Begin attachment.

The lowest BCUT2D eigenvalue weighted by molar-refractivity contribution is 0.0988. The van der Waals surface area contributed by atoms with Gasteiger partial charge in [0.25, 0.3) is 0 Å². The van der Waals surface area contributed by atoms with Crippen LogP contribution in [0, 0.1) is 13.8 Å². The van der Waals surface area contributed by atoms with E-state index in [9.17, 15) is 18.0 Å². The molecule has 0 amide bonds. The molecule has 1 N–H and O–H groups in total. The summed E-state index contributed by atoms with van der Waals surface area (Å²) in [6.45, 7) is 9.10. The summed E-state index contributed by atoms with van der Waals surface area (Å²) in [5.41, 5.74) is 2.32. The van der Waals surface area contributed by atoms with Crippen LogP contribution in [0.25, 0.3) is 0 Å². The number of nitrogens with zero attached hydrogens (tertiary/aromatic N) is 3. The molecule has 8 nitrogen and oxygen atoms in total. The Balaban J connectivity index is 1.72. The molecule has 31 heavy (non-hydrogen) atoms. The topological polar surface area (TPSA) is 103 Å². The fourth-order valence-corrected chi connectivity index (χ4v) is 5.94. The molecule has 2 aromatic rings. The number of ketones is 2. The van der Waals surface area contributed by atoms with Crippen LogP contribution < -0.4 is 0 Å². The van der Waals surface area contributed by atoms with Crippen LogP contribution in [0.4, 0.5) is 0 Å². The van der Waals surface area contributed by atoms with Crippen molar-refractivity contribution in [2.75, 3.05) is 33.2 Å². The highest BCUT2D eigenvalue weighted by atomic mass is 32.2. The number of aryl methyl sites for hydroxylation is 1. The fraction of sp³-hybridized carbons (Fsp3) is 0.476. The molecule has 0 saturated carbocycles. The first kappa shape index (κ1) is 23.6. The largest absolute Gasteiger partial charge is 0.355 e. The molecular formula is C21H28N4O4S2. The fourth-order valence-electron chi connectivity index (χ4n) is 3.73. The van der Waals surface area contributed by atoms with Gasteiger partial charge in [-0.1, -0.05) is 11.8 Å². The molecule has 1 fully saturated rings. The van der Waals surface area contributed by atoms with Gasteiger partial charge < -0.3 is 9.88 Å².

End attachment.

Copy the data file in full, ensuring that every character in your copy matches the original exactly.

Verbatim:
The lowest BCUT2D eigenvalue weighted by molar-refractivity contribution is 0.0988. The van der Waals surface area contributed by atoms with Gasteiger partial charge in [0.25, 0.3) is 0 Å². The van der Waals surface area contributed by atoms with Crippen LogP contribution in [0, 0.1) is 13.8 Å². The van der Waals surface area contributed by atoms with E-state index in [9.17, 15) is 18.0 Å². The molecule has 0 amide bonds. The molecule has 1 N–H and O–H groups in total. The summed E-state index contributed by atoms with van der Waals surface area (Å²) in [6.45, 7) is 9.10. The summed E-state index contributed by atoms with van der Waals surface area (Å²) in [5.41, 5.74) is 2.32. The van der Waals surface area contributed by atoms with Crippen LogP contribution in [0.25, 0.3) is 0 Å². The number of nitrogens with zero attached hydrogens (tertiary/aromatic N) is 3. The molecule has 8 nitrogen and oxygen atoms in total. The Balaban J connectivity index is 1.72. The molecule has 31 heavy (non-hydrogen) atoms. The topological polar surface area (TPSA) is 103 Å². The fourth-order valence-corrected chi connectivity index (χ4v) is 5.94. The molecule has 2 aromatic rings. The number of ketones is 2. The van der Waals surface area contributed by atoms with Crippen LogP contribution < -0.4 is 0 Å². The van der Waals surface area contributed by atoms with Crippen LogP contribution in [0.4, 0.5) is 0 Å². The van der Waals surface area contributed by atoms with Crippen molar-refractivity contribution in [2.75, 3.05) is 33.2 Å². The highest BCUT2D eigenvalue weighted by atomic mass is 32.2. The number of aryl methyl sites for hydroxylation is 1. The fraction of sp³-hybridized carbons (Fsp3) is 0.476. The molecule has 0 saturated carbocycles. The first kappa shape index (κ1) is 23.6. The largest absolute Gasteiger partial charge is 0.355 e. The molecular formula is C21H28N4O4S2. The fourth-order valence-electron chi connectivity index (χ4n) is 3.73. The van der Waals surface area contributed by atoms with Gasteiger partial charge in [-0.1, -0.05) is 11.8 Å². The molecule has 1 fully saturated rings. The van der Waals surface area contributed by atoms with Gasteiger partial charge < -0.3 is 9.88 Å².